I was asked to meet with a parent who seems to think that our program is not focused enough on academics. He arrives in the morning with a laundry list of complaints about his daughter's not learning her "three r's." He's very demanding and interrupts the staff with lists of questions just as they are beginning their day.
In preparation for a meeting with this parent, the teachers and I talked and reviewed our relationship with the family:
- How long have they been in our program?
- Does this child appear to be developing normally and enjoying our program?
- Are the parents' questions focused on a particular area of our program or of child development?
- Is this their oldest or youngest child?
Although this parent had received materials describing our program when he enrolled his child, I gathered these and some materials that described "best practices" for early childhood programs. Then I collected information on community resources in case they were needed to address a family problem.
During our meeting, this parent expressed some satisfaction with our curriculum, but he clearly wanted a more academic focus. He wanted his daughter to write her name and begin to read. He felt his child should be "prepared." He thought it was our job to teach her those academic skills. For this parent, education was something to be given by the teacher and received by the child.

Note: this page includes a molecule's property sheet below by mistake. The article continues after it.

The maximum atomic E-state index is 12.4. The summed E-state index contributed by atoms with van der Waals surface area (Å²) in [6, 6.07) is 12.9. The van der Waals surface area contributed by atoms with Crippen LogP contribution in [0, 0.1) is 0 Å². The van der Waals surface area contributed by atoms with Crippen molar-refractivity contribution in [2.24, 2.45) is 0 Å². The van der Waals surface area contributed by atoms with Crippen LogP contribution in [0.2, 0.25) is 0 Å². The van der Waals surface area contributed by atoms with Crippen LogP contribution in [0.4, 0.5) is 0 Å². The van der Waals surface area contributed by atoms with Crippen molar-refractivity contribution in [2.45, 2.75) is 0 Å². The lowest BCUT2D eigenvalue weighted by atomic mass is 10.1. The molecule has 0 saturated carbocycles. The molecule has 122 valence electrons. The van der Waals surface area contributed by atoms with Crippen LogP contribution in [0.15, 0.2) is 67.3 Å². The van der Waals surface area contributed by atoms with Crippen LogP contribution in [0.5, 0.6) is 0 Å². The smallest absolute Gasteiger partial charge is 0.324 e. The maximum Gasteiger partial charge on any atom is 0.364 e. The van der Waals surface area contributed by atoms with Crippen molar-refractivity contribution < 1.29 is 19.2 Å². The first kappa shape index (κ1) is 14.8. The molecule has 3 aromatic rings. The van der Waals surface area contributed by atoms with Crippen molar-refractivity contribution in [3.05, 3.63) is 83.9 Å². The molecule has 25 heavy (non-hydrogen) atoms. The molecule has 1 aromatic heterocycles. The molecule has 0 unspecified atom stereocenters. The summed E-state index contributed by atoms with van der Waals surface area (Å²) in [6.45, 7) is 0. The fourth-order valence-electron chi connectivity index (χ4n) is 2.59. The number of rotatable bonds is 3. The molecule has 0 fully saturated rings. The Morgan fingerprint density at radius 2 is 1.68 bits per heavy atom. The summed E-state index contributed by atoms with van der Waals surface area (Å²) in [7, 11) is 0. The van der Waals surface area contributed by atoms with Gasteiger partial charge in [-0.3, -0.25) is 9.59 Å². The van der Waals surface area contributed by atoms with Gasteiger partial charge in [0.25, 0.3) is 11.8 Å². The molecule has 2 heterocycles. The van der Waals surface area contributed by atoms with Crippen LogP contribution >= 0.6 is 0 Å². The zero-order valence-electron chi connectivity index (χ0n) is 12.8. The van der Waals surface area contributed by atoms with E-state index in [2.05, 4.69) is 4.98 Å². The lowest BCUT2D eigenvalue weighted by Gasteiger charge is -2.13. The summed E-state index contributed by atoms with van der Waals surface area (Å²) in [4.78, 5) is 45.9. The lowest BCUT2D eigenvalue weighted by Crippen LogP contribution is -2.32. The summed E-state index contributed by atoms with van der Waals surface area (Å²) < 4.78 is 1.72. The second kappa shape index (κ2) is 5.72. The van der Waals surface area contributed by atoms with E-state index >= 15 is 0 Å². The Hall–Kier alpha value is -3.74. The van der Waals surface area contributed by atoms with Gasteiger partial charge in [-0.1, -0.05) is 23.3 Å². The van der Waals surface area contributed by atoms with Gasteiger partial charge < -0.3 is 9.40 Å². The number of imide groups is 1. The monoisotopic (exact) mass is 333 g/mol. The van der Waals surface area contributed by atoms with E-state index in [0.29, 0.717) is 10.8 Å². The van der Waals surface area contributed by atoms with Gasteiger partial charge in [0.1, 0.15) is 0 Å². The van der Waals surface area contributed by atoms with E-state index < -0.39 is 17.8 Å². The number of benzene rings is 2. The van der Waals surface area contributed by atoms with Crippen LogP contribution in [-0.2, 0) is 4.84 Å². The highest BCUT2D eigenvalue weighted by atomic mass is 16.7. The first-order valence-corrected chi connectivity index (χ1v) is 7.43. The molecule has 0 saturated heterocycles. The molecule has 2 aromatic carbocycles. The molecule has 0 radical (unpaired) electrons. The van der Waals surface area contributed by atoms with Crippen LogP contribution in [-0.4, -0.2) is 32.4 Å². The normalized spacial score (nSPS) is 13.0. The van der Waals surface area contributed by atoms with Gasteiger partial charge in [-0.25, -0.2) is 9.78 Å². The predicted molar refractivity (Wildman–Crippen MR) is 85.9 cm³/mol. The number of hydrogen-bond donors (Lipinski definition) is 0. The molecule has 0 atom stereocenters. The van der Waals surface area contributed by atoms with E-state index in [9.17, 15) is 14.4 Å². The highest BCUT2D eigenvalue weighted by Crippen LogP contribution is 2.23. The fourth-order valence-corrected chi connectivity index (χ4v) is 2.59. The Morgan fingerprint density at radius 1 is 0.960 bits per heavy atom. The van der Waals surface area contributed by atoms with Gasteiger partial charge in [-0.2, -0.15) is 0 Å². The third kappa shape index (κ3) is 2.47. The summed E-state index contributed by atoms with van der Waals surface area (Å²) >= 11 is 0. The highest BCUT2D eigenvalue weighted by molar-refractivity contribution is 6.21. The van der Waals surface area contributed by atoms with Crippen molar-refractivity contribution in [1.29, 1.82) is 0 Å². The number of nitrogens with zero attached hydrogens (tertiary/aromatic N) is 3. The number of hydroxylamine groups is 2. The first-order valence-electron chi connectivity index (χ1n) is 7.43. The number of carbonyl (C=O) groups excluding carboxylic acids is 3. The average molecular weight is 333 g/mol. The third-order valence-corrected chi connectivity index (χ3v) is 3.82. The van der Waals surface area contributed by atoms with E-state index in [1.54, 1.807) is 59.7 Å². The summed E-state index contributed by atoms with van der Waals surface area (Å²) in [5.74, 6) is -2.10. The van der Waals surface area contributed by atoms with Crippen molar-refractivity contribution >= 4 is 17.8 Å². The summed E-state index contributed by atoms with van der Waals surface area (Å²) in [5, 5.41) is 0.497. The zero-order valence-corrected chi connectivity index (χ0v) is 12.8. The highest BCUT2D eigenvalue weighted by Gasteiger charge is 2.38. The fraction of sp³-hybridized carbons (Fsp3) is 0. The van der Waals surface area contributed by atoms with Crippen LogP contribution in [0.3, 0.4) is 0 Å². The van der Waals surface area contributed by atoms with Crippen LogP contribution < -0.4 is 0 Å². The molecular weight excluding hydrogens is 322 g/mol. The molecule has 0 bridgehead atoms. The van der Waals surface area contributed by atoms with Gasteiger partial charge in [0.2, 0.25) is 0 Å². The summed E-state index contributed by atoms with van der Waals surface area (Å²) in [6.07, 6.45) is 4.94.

How children learn seemed the place to begin. I asked him to describe his daughter's development when she was an infant. We agreed that she appeared helpless as a baby, yet she was able to let him know what she needed. As her body developed, she expanded and practiced her skills. As eye and muscle coordination developed, she learned to grab toys, to crawl, and to walk.
We reviewed the best-practice materials I had gathered. They explained that although preschool children appear very accomplished, they are still developing the physical and mental abilities needed for reading and writing tasks. Some of this development involves their vision, the nerve endings in their fingers, their fine-motor coordination, and their ability to act on abstract thoughts.
The teachers and I explained that as children work on becoming ready for academic tasks, our job is to interest them in reading and writing. We read stories, we create stories, and we draw illustrations for our stories.
I suggested that he try some of the suggestions in the best-practice materials. He could help his daughter develop her skills by reading with her and by pointing out words in their environment. We emphasized that the skills of reading and writing are a journey of discovery, very much like the journey of learning to talk and to walk.